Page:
You can still sync your e-mail messages under those circumstances, but it takes some doing. And, because it’s a one-way sync that copies all the messages in your chosen mailboxes on one computer to another—and overwrites those mailboxes on the target computer—it can be risky. So proceed carefully.
If you use Mail, first follow the preceding steps to synchronize your Mail accounts; then quit the application on both computers. Connect the two computers via AirPort or a physical Ethernet connection. Turn on Personal File Sharing in the Sharing preference pane on your desktop Mac (assuming that’s the machine holding your most up-to-date mail). On your laptop, choose Go: Network, select the desktop, and log in. Open two Finder windows side by side in List view. In one window, navigate to your user folder /Library/Mail on your desktop system; in the other, navigate to the same folder on the laptop.
In the desktop Mac’s window, look for the folder of the POP account you want to synchronize; it should have a name like POP- nameaddress.com. Now look for a folder with the same name on your laptop. If you find it, simply copy the folder from the desktop machine to the laptop, overwriting the folder on the latter. If not—and sometimes account folders get slightly different names on different machines—copy the entire contents of the desktop machine’s folder and then paste them into the laptop’s folder, overwriting the existing files.
So far, you’ve copied the inbox for that account, as well as its Sent, Drafts, and Trash mailboxes. If you also want to copy other mailboxes, look in your user folder /Library/Mail/Mailboxes for the folders you want. Copy those folders from the desktop to the laptop, overwriting what’s already there if necessary. Then launch Mail on your laptop. Select the inbox for the account you just copied—it will be empty. Choose Mailbox: Rebuild to update Mail’s message index. Any messages that were in the inbox on the desktop machine should reappear. Rebuild each mailbox you copied.
When you return from a trip, repeat this process—but instead use the laptop as the source and the desktop as the destination.
Bring your entire Entourage
Even with its new support for Sync services, Entourage 2004 can’t synchronize e-mail messages between computers. Fortunately, because of the way Entourage stores data, copying all your messages from one machine to another is easy—and as a bonus, you get all your contacts and calendar items at the same time. But remember that this is a one-way, all-or-nothing sync; if you have any Entourage data on the target machine that isn’t on the source machine, this procedure will delete it.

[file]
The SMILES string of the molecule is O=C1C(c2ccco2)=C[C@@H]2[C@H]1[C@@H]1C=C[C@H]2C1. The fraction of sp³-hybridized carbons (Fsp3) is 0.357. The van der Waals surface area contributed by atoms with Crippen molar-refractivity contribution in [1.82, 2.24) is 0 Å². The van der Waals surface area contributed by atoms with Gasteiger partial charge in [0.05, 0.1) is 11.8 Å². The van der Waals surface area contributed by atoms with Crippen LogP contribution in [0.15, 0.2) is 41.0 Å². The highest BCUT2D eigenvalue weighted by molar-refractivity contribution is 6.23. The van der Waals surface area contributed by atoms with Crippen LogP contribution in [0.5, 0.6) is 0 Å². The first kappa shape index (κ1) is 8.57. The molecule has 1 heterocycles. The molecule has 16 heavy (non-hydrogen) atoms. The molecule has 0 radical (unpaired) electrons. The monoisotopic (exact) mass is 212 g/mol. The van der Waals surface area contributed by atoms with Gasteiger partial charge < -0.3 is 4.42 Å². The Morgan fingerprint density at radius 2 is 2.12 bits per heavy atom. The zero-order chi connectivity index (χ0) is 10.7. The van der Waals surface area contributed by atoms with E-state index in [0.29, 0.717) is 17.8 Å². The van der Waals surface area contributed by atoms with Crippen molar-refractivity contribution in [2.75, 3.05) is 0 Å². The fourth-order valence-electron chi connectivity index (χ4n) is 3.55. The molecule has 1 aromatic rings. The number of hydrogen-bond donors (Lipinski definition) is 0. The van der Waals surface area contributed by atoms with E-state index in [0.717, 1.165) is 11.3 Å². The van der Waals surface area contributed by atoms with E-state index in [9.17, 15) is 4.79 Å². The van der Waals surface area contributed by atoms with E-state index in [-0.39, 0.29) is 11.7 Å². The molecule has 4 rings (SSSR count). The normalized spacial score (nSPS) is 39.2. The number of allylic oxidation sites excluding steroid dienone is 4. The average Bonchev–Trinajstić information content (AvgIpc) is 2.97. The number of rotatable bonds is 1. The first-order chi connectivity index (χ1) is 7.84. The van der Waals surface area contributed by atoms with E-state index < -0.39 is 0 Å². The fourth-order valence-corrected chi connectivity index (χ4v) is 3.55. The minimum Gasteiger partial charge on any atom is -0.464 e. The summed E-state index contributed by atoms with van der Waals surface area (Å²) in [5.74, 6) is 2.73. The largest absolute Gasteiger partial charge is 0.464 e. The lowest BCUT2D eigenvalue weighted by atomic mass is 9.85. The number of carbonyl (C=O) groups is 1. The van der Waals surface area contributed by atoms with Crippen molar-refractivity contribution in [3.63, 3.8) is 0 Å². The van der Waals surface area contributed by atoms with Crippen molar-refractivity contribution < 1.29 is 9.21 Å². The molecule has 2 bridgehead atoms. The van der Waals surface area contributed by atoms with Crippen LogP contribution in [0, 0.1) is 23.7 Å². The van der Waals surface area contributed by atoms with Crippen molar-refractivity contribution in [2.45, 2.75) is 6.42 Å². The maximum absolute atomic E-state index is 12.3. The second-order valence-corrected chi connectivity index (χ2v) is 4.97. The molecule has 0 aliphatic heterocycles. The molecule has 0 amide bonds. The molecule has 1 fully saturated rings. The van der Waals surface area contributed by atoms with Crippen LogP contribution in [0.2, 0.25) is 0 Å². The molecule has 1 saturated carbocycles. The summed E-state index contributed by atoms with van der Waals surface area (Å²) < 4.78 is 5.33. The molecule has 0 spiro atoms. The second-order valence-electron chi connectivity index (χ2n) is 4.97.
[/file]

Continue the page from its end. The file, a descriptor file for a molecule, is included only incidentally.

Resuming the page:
Quit Entourage on both machines, and follow the preceding instructions for sharing one computer’s hard disk and mounting it on the other computer. Then copy your user folder /Documents/Microsoft User Data/Office 2004 Identities/Main Identity from the desktop Mac to the corresponding location on the laptop, overwriting the existing folder if necessary. (If you have more than one Office 2004 identity, copy the folder with the identity whose data you want to use.) That’s it—no rebuilding or other magic required. Launch Entourage on the laptop, and it will display the data you had on the desktop Mac. When you return from a trip, reverse the procedure to copy the Main Identity folder from the laptop to the desktop.
Each major release of OS X makes syncing a bit easier, and third-party programs are catching up rapidly. But until we reach the point when syncing all your data, no matter where it resides, is one-click simple, these procedures can help you keep your most crucial data at your fingertips, whether you’re at home or on the road.
[ Joe Kissell is the author of the e-book Take Control of .Mac.]